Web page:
As Nunavut enters full-blown lock-down mode, many are probably looking around to see what they’ll be doing for the next three weeks, at least, and that’s being very optimistic.
With government offices shut down, school cancelled for at least the next three weeks, no visitors coming in or out and mines sending home workers, it will take some creative thinking to avoid going stir crazy.
But this is not a vacation.
In the event that the school year will be cancelled, which seems more and more likely by the day, educators will need to find a way to ensure that teaching youth continues.
Nunavut will need its teachers now more than ever. Youth will start to get cabin fever as their list of spring/summer activities dwindles to nearly none and unoccupied teens and preteens might become more likely to break rules about social distancing and isolation.
When homes in Nunavut have shown consistently to have overcrowding issues, it would be understandable that students would want to blow off some steam and get out of the house.
This is where involved teachers, or at the very least some form of government directed program, are needed to engage them.
It will take nothing short of creative juggling to make this happen, with recent revelations from SSi Micro and Northwestel showing that it would be physically impossible to increase the capacity of satellite bandwidth coming into the territory – at least they were able to double the internet caps in some communities.
There are options for distance study. Whether this means online night classes when internet use is not at its peak, using a phone-in method for classes, or even some form of archaic mail system, something must be tried.
With overburdened parents working from home with kids or trying to figure out how to make ends meet due to recent layoffs, the Government of Nunavut must signal strength to Nunavummiut and show more than monetary support and that yes, they are still working.
Now there are a lot of working folk in Nunavut that are out on the front lines and working overtime to deliver essential services like health-care workers, police, grocery store staff, municipal services workers and even journalists, and they deserve a good round of applause for their efforts.
But it will take the MLAs of Nunavut to hold the feet of government to the flame to ensure even non-essential workers are contributing to the betterment of the North and helping the passing of the crisis.
The government and economy may be locked down, but the people are not in hibernation and the youth need our support now more than ever to weather the storm.
“…educators will need to find a way to ensure that teaching youth continues.”
Northern teachers already have to be incredibly resourceful and flexible considering the lack of resources and materials available to them. At this time, teachers are not allowed in their schools by order of the government. We don’t yet know when we’re allowed back in. What would you have us do?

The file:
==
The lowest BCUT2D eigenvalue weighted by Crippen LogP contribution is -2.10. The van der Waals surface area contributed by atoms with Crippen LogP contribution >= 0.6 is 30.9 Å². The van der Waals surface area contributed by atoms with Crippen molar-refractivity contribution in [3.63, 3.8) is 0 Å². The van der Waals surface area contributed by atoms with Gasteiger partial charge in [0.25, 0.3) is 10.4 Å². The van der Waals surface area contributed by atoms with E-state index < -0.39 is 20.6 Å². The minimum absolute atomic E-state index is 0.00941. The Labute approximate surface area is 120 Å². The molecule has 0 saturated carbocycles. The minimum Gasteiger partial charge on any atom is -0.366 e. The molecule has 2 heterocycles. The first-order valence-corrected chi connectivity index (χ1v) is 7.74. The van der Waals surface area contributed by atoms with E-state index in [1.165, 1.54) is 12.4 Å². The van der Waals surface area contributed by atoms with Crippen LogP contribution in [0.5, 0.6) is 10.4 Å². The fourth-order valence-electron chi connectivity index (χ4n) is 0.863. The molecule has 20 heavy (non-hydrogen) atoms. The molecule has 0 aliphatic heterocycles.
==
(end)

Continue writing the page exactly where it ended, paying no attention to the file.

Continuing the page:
Our school does not have enough technology to support online lessons for learning. Many students don’t have access to internet or technology at home. Don’t get me wrong, I agree it would be ideal for teachers to be able to support their students’ learning at this time. I want to be there for my students more than anything. But we don’t control the flow of resources. We don’t control government directives. At this time, we’re following orders to stay home and social distance.
Us teachers are not in control of this situation, so please don’t insinuate that we are “hibernating” and not doing our part. Our hands are tied.
The title of this editorial is irresponsible as staying at home is a government directive; this article makes it sound like we should’ve getting out and about. We should not staying at home is what we have been directed to do. Also, teachers care very much all year and put in immense overtime all year. Right now we do not have access to school facilities nor direction as to what the future of education will look like in the coming weeks. Please don’t imply that teachers are vacationing at home, doing nothing. Everyone who isn’t essential should be at home. If we don’t listen to government directive, covid will be in the territory and will spread. Very disappointed in this finger-pointing.
Agree with both comments above – this article seems to come from a place of complete ignorance and lack of education about the situation at hand. This schooling situation is happening all over the country – and world. Directions from the Government. Not a time to be pointing fingers. We are all in this together. Time to support each other and not place blame on anyone. Cannot believe this article was even published. Ridiculous.
Get your head out of the sand and watch the news. Also, if you have not noticed the amount of compassion and love we have for our students – this is our profession and we are clearly more worried for our students than the author of this article.
I am curious – how do you suggest we can successfully reach each child given the extreme lack of resources and following the government’s very valid restrictions (not allowed to leave the house and not allowed to enter the school for any reason)?
Very curious to hear how you suggest this is done.
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